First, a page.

Colleges slow to act as pay deal deadline looms

Just 15% of the UK’s higher education institutions (including universities) have implemented a new pay modernisation agreement, despite the deadline being less than six months away.

Only 26 of the 165 institutions in England, Scotland and Wales have put the new deal in place, designed to reform staff pay and conditions, ahead of the 1 August deadline.

Higher education unions are becoming increasingly concerned at the slow rate of progress and are warning of industrial action if the deadline is missed.

Malcolm Keight, deputy general secretary of the higher education union AUT, said that some institutions were “nowhere near” to implementing the new pay agreement.

He blamed a lack of HR capacity and management commitment for this, and accused organisations of spending recent funding on “pet projects” and consultants rather than adequately skilled HR staff.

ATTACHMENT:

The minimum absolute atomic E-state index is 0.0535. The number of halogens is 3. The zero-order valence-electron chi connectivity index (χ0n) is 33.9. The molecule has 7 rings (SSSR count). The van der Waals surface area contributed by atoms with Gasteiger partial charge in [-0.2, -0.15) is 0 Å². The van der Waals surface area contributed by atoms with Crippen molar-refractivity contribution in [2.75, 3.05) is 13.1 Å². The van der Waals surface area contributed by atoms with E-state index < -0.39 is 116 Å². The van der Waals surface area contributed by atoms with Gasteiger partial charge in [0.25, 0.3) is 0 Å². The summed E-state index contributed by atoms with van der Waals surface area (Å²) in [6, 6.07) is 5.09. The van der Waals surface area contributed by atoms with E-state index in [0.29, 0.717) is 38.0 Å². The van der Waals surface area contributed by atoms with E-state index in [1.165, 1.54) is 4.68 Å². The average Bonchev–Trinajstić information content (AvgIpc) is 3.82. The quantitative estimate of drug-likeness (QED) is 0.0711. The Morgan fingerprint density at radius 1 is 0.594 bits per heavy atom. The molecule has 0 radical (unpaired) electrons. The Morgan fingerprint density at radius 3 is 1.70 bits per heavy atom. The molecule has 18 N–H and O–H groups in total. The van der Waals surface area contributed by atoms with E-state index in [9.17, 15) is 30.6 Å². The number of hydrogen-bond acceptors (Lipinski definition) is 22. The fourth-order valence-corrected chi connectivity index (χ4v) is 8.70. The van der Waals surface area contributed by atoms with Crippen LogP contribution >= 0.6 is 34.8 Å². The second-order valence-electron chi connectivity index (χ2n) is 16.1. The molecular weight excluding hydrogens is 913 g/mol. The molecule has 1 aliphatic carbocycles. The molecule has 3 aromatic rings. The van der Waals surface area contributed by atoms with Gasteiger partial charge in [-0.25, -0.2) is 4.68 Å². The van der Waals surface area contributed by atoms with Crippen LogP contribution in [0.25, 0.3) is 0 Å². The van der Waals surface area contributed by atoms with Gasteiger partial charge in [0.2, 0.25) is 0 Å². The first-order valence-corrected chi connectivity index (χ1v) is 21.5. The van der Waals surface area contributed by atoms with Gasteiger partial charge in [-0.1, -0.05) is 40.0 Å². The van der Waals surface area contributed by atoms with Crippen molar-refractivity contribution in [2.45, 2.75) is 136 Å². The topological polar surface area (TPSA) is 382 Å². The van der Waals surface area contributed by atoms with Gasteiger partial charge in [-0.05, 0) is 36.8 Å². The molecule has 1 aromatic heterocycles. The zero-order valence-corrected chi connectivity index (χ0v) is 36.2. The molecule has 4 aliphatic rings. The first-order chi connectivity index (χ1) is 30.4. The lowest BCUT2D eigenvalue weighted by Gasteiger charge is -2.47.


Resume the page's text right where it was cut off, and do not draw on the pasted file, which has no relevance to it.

“Higher education institutes have had almost two years to sort this out,” Keight told Personnel Today. “The vast majority are not geared up for local pay and grading and I can envisage that we are looking at the prospect of localised disputes.”

But the Universities & Colleges Employers’ Association (UCEA) said it was confident that the majority of organisations would meet the deadline.
Geoff White, UCEA senior adviser, said progress on the agreement was good when compared to other public sector pay schemes such as the local government ‘single status’ agreement.

“The delays are not just on the employers’ side,” he said. “The approach taken by different unions [during the agreement] has not helped the situation.”

Unions are currently clashing with the UCEA over a separate pay dispute, with the result of a strike ballot due later this month.
It is understood that both sides are keen that any industrial action does not further affect the progress of the pay agreement.

Higher education framework agreement

  • The introduction of a 51-point pay scale.

  • Each organisation has flexibility to develop its own grading structure.

  • The introduction of institution-wide job evaluations.

  • Progression through grades on an equitable and transparent basis.

  • The harmonisation of working hours for all staff groups.

  • Better links between career development and pay progression and a commitment to equal opportunties.

Comments are closed.